DENVER, Nov. 5, 2021 /PRNewswire/ -- SeaStar Medical, a medical device company that has redefined how extracorporeal therapies may reduce excessive inflammation on vital organs, announced new data from its SCD 005 clinical study to evaluate the safety and feasibility of the Selective Cytopheretic Device (SCD) in COVID-19 patients with acute kidney injury (AKI) and/or acute respiratory distress syndrome (ARDS). The data was presented at the American Society of Nephrology (ASN) Kidney Week 2021 Annual Meeting.
In the poster presentation, "SCD treatment in COVID-19 ICU Patients with Acute Respiratory Distress Syndrome (ARDS) and Acute Kidney Injury (AKI) is Safe and May Improve Clinical Outcomes," researchers report how the SCD treatment provides an immunomodulatory and disease-agnostic effect in critically ill COVID-19 patients with AKI and ARDS, a therapeutic treatment that returns the immune system back toward homeostasis.
Mortality rates are high in intensive care patients with COVID-19 and AKI requiring CRRT and/or ARDS on mechanical ventilation. In this study of 22 patients, the SCD was integrated into the CRRT blood circuit with strictly controlled low ionized calcium concentration between 0.25 and 0.4 mmol/L achieved using regional citrate anticoagulation and calcium-free dialysate. Patients were treated for up to 10 days. The SCD was changed every 24 hours or as needed. Patients experienced reductions in activated neutrophils and monocytes, which led to reduction in proinflammatory cytokines and improved clinical outcomes. Based on a minimum of four days of therapy per protocol, the mortality of treated patients was significantly lower than the contemporaneous control population that was treated under the current standard of care. These findings suggest a favorable benefit-to-risk ratio in the patient population.
"The findings are an important step in validating the role of effector cells – neutrophils and monocytes – responsible for a dysregulated systemic inflammatory response. The SCD was able to remove the most activated neutrophils and monocytes from circulation, enabling a return to a regulated healing process," said Dr. H. David Humes, professor of nephrology at University of Michigan, board member of SeaStar Medical and one of the lead investigators on the study.
Immune system dysregulation contributes to the severity of COVID-19, as demonstrated by abnormal levels of pro- and anti-inflammatory leukocytes (neutrophils and monocytes) and cytokines. The current standard of care for treatment of immune system dysfunction focuses on removing cytokines from circulation which has resulted in numerous inconsistent clinical outcomes or no impact on mortality.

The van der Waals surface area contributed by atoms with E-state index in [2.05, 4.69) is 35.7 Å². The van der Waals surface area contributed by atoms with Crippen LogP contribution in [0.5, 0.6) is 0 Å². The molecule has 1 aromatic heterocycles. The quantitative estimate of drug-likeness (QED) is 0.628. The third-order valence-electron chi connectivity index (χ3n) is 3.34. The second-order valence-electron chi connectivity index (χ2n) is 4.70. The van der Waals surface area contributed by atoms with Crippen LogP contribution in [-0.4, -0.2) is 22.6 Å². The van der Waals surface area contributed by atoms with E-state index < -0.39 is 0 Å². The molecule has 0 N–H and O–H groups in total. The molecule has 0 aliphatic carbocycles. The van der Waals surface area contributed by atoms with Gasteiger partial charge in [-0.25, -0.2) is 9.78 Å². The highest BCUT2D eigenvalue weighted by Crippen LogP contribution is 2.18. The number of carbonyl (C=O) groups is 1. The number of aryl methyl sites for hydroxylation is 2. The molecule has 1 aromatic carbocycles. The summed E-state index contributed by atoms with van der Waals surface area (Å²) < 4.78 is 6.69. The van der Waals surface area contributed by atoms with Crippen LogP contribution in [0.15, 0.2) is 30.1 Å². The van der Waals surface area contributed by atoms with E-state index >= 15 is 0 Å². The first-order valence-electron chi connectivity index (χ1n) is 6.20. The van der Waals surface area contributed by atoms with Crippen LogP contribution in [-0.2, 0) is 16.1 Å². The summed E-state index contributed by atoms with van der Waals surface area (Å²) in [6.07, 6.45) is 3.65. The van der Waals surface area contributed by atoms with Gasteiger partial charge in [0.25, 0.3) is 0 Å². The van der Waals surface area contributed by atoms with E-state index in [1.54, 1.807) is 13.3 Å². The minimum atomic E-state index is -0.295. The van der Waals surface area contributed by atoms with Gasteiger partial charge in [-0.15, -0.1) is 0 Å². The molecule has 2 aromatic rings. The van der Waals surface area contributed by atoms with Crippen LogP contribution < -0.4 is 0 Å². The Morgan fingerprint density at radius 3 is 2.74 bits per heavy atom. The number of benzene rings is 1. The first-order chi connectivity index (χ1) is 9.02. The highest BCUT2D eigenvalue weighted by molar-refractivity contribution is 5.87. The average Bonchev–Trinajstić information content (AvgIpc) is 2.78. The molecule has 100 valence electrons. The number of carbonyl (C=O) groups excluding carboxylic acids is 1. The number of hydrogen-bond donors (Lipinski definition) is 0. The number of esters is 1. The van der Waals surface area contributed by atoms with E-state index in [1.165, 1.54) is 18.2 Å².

The SCD's unique mechanism of action sequesters critical effector cells driving the dysregulated systemic inflammatory state of COVID-19 infection. This contrasts from sorbent-based technologies to reduce blood cytokine levels or pathogen load.
There were no adverse events specific to the device or from the use of regional citrate anticoagulation and no leukopenia or thrombocytopenia reported. No clotting occurred in the SCD components.
"We are excited with the results of this trial. We exceeded our goals to improve health outcomes for critically ill patients. This pilot study lays the important groundwork for our upcoming pivotal trial," said Eric Schlorff, CEO of SeaStar Medical.
The poster presentation for the ASN Kidney Week 2021 Meeting is available on the meeting website.
About SeaStar Medical
Denver-based SeaStar Medical is a privately held medical technology company that has redefined how extracorporeal therapies may reduce the consequences of excessive inflammation on vital organs. SeaStar Medical's novel technologies rely on science and innovation to provide life-saving solutions to critically ill patients. Its extracorporeal therapies target the effector cells that drive systemic inflammation, causing direct tissue damage and secreting a range of pro-inflammatory cytokines that initiate and propagate imbalanced immune responses. For more information visit seastarmedical.com or visit us on LinkedIn or Twitter.